Large cat mistaken for cougar scares Vancouver neighbourhood, brings out police | The Canadian News

It took more than a flyer on a lamppost for a lost cat in Vancouver’s Shaughnessy neighbourhood to be returned to its owner on Wednesday. 

Police and conservation officers were called after residents reported seeing a cougar, far from its natural habitat, in the area of Granville Street and 20th Avenue around 1 p.m.

“We did notify some schools in the area for student safety when we believed this may have been a wild cat,” said Sgt. Steve Addison with the Vancouver Police Department. 

“This was a house cat that was corralled and returned to [its] owner by our officers.”

But not before a lot of people reported the big cat, according to the B.C. Conservation Officer Service (COS).

The COS, in a tweet, identified the large feline with a distinctive spotted coat as a savannah cat, which is not an exotic or “controlled alien species” under B.C. laws.

Exotic animals not native to B.C. are not considered wildlife under the designation but are considered a potential threat to people, property and other wildlife.

It is also illegal to breed or transport species listed under the regulation, which includes other large cats like tigers and lions.

But the animal that caused a momentary panic in Shaughnessy turned out to be none of those.

“We appreciate the public calling in tips so it could be safely reunited with its owner,” the COS said on Twitter.

While the Conservation Officer Service maintains the cat was a savannah cat, at least two cat experts aren’t so sure — saying it was likely a serval, a wild cat native to Africa.

A savannah cat is a hybrid species that is a cross between a serval and a domesticated cat.

Eric Buckingham is seen with savannah kittens. He says they are smaller than the serval, from whom they are descended. (Submitted by Sharon and Eric Buckingham)

Eric Buckingham, who breeds savannah cats with his wife Sharon, said Wednesday’s lost feline was larger than a typical savannah cat and had a spotted pattern different from the savannah cats he has seen.

“Usually most breeders of savannahs don’t have servals because they’re too wild,” he told The Canadian News. “A serval’s really wild … it’s not a house cat.”

Buckingham said that savannah cats bred for pet owners are often five or six generations removed from their serval ancestors.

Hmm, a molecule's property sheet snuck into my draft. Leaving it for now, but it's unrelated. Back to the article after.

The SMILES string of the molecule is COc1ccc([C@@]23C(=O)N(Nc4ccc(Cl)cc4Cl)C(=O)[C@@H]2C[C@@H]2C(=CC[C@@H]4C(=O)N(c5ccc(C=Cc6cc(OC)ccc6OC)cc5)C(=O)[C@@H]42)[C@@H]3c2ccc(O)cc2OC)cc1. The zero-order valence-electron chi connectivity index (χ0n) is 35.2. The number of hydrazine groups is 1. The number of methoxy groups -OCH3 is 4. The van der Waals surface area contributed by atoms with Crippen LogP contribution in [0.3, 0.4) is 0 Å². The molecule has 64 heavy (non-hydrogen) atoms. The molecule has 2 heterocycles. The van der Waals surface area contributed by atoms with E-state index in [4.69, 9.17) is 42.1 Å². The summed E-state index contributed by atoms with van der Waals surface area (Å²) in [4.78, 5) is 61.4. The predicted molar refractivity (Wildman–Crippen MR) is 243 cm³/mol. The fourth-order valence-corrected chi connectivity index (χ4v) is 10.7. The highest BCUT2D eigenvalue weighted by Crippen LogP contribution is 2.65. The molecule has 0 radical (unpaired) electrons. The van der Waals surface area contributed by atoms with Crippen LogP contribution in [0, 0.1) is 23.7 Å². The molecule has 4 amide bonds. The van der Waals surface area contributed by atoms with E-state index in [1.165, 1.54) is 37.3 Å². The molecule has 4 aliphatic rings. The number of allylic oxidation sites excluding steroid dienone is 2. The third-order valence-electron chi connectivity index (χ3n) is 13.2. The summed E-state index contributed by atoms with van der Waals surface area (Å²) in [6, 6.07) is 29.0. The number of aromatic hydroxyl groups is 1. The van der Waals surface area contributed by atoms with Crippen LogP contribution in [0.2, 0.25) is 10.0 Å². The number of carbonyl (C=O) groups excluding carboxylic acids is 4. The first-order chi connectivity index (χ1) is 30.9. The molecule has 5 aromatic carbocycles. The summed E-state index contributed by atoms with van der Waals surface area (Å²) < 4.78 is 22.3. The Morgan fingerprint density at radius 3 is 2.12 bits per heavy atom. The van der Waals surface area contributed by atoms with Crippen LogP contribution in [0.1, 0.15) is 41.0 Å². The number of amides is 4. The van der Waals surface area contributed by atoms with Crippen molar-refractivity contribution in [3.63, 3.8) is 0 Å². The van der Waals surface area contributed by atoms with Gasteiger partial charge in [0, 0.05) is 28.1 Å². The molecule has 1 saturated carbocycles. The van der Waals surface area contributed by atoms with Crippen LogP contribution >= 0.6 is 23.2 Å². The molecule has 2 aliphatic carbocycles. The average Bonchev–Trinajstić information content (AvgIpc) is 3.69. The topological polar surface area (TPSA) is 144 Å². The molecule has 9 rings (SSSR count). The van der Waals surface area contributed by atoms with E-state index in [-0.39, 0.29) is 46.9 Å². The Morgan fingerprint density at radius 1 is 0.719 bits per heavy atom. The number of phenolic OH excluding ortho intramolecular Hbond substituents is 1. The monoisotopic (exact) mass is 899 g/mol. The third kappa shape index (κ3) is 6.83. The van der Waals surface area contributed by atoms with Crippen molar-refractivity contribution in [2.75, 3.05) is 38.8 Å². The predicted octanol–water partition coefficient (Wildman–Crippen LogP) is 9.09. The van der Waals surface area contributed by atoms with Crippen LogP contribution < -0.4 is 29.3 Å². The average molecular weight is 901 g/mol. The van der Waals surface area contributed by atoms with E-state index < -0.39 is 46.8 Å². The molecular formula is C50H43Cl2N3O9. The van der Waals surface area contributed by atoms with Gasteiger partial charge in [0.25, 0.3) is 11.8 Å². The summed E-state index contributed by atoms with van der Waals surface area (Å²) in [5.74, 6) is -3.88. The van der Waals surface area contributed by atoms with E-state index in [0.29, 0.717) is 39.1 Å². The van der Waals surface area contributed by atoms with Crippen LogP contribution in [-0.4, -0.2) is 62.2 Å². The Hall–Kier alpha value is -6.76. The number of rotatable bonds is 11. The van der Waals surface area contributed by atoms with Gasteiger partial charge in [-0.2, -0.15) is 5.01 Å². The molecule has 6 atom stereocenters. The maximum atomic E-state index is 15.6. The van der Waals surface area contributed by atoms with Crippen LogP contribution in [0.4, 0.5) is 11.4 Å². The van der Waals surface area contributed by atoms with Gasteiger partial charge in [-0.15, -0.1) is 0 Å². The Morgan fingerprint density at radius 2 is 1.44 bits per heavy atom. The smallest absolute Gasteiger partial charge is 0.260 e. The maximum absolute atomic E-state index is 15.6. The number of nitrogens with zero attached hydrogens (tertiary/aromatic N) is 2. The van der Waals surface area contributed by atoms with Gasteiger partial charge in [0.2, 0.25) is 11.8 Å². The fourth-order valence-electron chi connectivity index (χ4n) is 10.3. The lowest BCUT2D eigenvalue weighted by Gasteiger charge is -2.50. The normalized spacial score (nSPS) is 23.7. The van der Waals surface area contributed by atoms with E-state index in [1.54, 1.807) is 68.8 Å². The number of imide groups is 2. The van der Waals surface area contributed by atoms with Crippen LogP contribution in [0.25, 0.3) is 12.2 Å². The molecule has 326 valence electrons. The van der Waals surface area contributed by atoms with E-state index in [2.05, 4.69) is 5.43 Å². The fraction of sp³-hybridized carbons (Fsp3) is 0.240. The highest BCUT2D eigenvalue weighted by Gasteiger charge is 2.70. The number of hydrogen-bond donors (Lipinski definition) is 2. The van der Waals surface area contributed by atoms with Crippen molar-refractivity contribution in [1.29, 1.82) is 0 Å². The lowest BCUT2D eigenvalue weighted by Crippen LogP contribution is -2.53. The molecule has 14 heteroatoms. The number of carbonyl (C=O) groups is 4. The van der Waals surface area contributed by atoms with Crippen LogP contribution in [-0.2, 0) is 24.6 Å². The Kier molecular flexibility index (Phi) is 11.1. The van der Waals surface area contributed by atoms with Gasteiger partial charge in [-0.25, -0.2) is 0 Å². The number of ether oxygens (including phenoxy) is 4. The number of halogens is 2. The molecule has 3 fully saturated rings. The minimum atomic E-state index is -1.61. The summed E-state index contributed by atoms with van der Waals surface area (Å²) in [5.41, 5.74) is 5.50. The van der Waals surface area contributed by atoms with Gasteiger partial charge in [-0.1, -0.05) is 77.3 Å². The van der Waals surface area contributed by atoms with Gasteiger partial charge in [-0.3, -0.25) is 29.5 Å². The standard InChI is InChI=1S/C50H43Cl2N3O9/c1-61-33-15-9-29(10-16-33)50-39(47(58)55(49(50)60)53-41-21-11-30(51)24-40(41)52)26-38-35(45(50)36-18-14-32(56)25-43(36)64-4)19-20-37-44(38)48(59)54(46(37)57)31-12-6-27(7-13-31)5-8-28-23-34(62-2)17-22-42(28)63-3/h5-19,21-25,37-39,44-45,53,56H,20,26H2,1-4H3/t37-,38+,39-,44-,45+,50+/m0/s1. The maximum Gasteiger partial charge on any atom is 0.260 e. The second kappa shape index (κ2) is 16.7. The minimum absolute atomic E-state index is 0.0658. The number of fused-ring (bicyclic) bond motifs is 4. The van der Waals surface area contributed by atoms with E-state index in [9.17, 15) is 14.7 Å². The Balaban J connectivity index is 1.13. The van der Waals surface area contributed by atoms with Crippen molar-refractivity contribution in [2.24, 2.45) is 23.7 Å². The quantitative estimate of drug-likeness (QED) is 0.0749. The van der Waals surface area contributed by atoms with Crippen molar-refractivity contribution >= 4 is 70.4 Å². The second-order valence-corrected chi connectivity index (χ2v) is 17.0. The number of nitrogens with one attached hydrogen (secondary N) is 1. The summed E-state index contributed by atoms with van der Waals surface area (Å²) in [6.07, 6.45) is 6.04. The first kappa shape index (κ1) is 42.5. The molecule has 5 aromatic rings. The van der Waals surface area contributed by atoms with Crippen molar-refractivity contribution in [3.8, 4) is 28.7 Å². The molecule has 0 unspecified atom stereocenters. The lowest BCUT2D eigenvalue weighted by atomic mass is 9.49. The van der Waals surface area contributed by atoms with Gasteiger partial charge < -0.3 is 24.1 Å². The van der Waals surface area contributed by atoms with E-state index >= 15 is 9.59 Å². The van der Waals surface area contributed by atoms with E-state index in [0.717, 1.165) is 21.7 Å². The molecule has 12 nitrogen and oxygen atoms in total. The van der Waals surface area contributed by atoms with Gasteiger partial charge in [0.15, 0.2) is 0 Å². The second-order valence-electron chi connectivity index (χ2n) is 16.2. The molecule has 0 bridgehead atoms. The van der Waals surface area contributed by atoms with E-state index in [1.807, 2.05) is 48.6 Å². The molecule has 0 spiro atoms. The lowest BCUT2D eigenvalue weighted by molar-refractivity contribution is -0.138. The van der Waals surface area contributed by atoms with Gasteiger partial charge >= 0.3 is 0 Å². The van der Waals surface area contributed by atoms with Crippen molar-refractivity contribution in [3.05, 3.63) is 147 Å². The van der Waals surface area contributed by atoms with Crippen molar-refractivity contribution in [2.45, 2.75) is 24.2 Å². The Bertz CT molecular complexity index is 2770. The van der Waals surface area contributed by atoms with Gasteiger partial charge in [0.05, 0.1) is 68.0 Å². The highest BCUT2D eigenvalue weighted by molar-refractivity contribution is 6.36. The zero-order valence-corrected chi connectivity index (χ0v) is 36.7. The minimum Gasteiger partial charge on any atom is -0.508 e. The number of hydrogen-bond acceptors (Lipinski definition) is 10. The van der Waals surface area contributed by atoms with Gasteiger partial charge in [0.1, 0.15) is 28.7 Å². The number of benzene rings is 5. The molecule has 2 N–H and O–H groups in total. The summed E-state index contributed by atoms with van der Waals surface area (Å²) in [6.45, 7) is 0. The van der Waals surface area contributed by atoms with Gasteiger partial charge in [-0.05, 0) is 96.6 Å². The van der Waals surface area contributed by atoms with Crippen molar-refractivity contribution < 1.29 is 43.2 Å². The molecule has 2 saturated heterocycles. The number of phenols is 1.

“Usually when we breed kittens, we want them to be [generation] five and six because … they’re still playful and everything,” he said.

Servals, like this cat seized by the B.C. SPCA, are still legal to own as pets. The society wants the province to restrict ownership of the cat, native to Africa. (B.C. SPCA)

Dr. Sara Dubois, chief scientific officer for the B.C. SPCA, said servals are not suitable as pets, despite still being bred and sold as exotic house cats. 

She also said it was likely the cat that was returned to its owner on Wednesday was a serval.

“[Servals are] fast and they’re big jumpers and they’re still kind of dangerous,” she told The Canadian News. “They’re going to be smaller than a lynx if that helps people visualize the size of them.

“They are hunters, constantly needing enrichment. And so this is why they’re so difficult to keep in captivity.”

Dubois said the SPCA had been pushing the B.C. government to include servals under the Controlled Alien Species Regulation, especially after a 2019 investigation found 13 servals living in “horrific” conditions in Kamloops, B.C.

She said the animals would suffer significantly in captivity even if they weren’t public health risks.

“We have lots of domestic cats that are waiting for a home,” she said. “That isn’t the problem. It’s really about these designer exotic cats that people are buying.”

The Canadian News reached out to the COS to reconfirm the lost cat’s species but had not received a reply by deadline.

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